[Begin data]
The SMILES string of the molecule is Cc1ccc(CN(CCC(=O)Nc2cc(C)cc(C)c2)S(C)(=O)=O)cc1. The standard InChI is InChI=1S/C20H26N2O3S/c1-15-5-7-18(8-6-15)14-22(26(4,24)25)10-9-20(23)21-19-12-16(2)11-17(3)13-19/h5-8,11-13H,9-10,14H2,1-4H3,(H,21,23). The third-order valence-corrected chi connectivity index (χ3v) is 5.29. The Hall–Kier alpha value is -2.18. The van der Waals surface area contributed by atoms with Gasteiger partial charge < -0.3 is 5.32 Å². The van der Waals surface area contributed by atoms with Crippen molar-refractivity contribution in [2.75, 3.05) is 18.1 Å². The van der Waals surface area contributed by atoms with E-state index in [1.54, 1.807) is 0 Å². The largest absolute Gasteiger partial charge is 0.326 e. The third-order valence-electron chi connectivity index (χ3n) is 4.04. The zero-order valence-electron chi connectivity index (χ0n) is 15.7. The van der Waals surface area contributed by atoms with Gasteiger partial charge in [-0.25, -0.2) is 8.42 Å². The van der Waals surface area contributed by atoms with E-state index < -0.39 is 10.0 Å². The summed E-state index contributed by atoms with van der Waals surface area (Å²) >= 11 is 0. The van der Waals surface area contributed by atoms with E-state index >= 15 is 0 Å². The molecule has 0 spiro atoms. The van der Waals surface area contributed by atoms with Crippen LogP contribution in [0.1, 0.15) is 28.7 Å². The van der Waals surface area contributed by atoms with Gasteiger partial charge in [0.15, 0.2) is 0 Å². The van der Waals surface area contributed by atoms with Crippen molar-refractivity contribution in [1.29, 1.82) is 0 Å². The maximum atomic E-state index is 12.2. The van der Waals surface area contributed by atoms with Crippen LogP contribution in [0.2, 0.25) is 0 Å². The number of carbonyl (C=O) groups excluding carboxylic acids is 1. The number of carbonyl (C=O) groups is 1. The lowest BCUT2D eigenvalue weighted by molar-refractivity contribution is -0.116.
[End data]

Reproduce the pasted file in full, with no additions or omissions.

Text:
The SMILES string of the molecule is Cc1ccc(CN(CCC(=O)Nc2cc(C)cc(C)c2)S(C)(=O)=O)cc1. The standard InChI is InChI=1S/C20H26N2O3S/c1-15-5-7-18(8-6-15)14-22(26(4,24)25)10-9-20(23)21-19-12-16(2)11-17(3)13-19/h5-8,11-13H,9-10,14H2,1-4H3,(H,21,23). The third-order valence-corrected chi connectivity index (χ3v) is 5.29. The Hall–Kier alpha value is -2.18. The van der Waals surface area contributed by atoms with Gasteiger partial charge < -0.3 is 5.32 Å². The van der Waals surface area contributed by atoms with Crippen molar-refractivity contribution in [2.75, 3.05) is 18.1 Å². The van der Waals surface area contributed by atoms with E-state index in [1.54, 1.807) is 0 Å². The largest absolute Gasteiger partial charge is 0.326 e. The third-order valence-electron chi connectivity index (χ3n) is 4.04. The zero-order valence-electron chi connectivity index (χ0n) is 15.7. The van der Waals surface area contributed by atoms with Gasteiger partial charge in [-0.25, -0.2) is 8.42 Å². The van der Waals surface area contributed by atoms with E-state index < -0.39 is 10.0 Å². The summed E-state index contributed by atoms with van der Waals surface area (Å²) >= 11 is 0. The van der Waals surface area contributed by atoms with E-state index >= 15 is 0 Å². The molecule has 0 spiro atoms. The van der Waals surface area contributed by atoms with Crippen LogP contribution in [0.1, 0.15) is 28.7 Å². The van der Waals surface area contributed by atoms with Gasteiger partial charge in [0.15, 0.2) is 0 Å². The van der Waals surface area contributed by atoms with Crippen molar-refractivity contribution in [1.29, 1.82) is 0 Å². The maximum atomic E-state index is 12.2. The van der Waals surface area contributed by atoms with Crippen LogP contribution in [0.2, 0.25) is 0 Å². The number of carbonyl (C=O) groups excluding carboxylic acids is 1. The number of carbonyl (C=O) groups is 1. The lowest BCUT2D eigenvalue weighted by molar-refractivity contribution is -0.116.